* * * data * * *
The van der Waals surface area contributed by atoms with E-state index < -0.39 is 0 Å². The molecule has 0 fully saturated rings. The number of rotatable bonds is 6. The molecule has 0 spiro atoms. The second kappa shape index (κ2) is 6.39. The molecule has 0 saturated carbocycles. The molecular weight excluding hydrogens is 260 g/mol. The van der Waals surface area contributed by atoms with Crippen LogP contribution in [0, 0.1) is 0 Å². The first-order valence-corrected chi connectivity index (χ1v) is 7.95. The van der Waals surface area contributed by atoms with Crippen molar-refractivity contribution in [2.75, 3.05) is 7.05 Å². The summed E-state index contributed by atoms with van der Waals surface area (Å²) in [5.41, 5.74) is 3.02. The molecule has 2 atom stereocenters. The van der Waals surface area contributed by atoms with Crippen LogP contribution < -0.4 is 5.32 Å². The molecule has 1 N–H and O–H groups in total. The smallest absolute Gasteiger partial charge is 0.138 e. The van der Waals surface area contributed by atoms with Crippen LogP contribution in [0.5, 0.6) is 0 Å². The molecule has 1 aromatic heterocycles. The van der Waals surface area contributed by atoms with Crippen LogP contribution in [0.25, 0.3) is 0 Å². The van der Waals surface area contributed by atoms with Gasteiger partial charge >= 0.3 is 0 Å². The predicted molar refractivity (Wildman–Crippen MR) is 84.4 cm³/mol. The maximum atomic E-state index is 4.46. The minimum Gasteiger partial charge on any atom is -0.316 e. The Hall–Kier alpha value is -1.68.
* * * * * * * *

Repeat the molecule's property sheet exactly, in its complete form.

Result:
The van der Waals surface area contributed by atoms with E-state index < -0.39 is 0 Å². The molecule has 0 fully saturated rings. The number of rotatable bonds is 6. The molecule has 0 spiro atoms. The second kappa shape index (κ2) is 6.39. The molecule has 0 saturated carbocycles. The molecular weight excluding hydrogens is 260 g/mol. The van der Waals surface area contributed by atoms with Crippen LogP contribution in [0, 0.1) is 0 Å². The first-order valence-corrected chi connectivity index (χ1v) is 7.95. The van der Waals surface area contributed by atoms with Crippen molar-refractivity contribution in [2.75, 3.05) is 7.05 Å². The summed E-state index contributed by atoms with van der Waals surface area (Å²) in [5.41, 5.74) is 3.02. The molecule has 2 atom stereocenters. The van der Waals surface area contributed by atoms with Crippen LogP contribution < -0.4 is 5.32 Å². The molecule has 1 N–H and O–H groups in total. The smallest absolute Gasteiger partial charge is 0.138 e. The van der Waals surface area contributed by atoms with Crippen LogP contribution in [0.5, 0.6) is 0 Å². The molecule has 1 aromatic heterocycles. The van der Waals surface area contributed by atoms with Crippen LogP contribution in [0.25, 0.3) is 0 Å². The van der Waals surface area contributed by atoms with Gasteiger partial charge >= 0.3 is 0 Å². The predicted molar refractivity (Wildman–Crippen MR) is 84.4 cm³/mol. The maximum atomic E-state index is 4.46. The minimum Gasteiger partial charge on any atom is -0.316 e. The Hall–Kier alpha value is -1.68.